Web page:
WASHINGTON (April 24, 2014) – The proposed regulations on e-cigarettes by the Food and Drug Administration released today will not require that existing products be removed from the marketplace while they are being reviewed and before they are approved. Additionally, the regulations will ban the sale of e-cigarettes to minors. Both of these developments represent positive steps forward on the ongoing education to the public about vaping said the R Street Institute today.

Keeping products in the marketplace in particular is important, as evidence has shown that e-cigarettes have proven to be far more effective in helping smokers to stop smoking tobacco products than any other cessation product, such as nicotine gum, patches or lozenges.

However, it is concerning that the regulations call for restrictions that would prevent e-cigarette makers from advertising that smokers can reduce their risk of tobacco-attributable diseases by switching. Available evidence suggests such risks may be reduced by as much as 98 percent.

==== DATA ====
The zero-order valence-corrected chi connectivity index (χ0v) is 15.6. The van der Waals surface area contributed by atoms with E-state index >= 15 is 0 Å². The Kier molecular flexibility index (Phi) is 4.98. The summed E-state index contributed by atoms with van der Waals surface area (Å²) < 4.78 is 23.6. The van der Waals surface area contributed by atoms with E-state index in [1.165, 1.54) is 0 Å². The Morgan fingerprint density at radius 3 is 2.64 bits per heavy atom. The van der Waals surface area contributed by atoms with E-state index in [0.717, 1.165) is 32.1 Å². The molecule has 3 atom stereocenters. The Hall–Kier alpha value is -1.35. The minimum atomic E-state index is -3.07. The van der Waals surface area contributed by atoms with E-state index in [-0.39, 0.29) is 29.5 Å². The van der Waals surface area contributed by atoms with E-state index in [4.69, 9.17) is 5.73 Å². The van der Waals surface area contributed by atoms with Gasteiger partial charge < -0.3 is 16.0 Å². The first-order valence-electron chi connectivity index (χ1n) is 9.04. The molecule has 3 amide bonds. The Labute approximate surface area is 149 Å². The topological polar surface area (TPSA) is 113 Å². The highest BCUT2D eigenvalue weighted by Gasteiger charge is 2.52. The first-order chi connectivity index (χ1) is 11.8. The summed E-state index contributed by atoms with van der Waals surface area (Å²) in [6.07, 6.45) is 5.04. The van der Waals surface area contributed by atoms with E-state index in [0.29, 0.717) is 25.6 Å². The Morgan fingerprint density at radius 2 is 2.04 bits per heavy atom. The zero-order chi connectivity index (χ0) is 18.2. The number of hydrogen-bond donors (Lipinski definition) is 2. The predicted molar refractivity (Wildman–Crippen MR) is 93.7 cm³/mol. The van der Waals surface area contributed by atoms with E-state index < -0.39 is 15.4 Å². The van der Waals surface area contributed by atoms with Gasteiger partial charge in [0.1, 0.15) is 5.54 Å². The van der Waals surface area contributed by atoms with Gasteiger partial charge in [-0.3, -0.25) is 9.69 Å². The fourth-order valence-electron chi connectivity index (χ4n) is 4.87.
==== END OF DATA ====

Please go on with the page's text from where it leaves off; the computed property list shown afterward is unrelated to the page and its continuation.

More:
“It is important for people to know that e-cigarettes are an effective tool in tobacco harm reduction,” said Professor Brad Rodu, endowed chair in tobacco harm reduction research at the University of Louisville and R Street associate fellow. “While we are in favor of e-cigarette regulation by the FDA, it should not come at the cost of educating the public about less harmful alternatives to tobacco cigarettes.”

Rodu also counseled the FDA to give more guidance on what health warnings will be required on e-cigarette packaging.

“There is ample medical evidence that shows that nicotine is addictive and should not be used by pregnant women, making those warnings appropriate. However, there is insufficient medical evidence of other negative health consequences of e-cigarettes. The FDA should set clear standards on the warnings that would be required under the regulations.”

R Street will express these concerns during the current public comment period.

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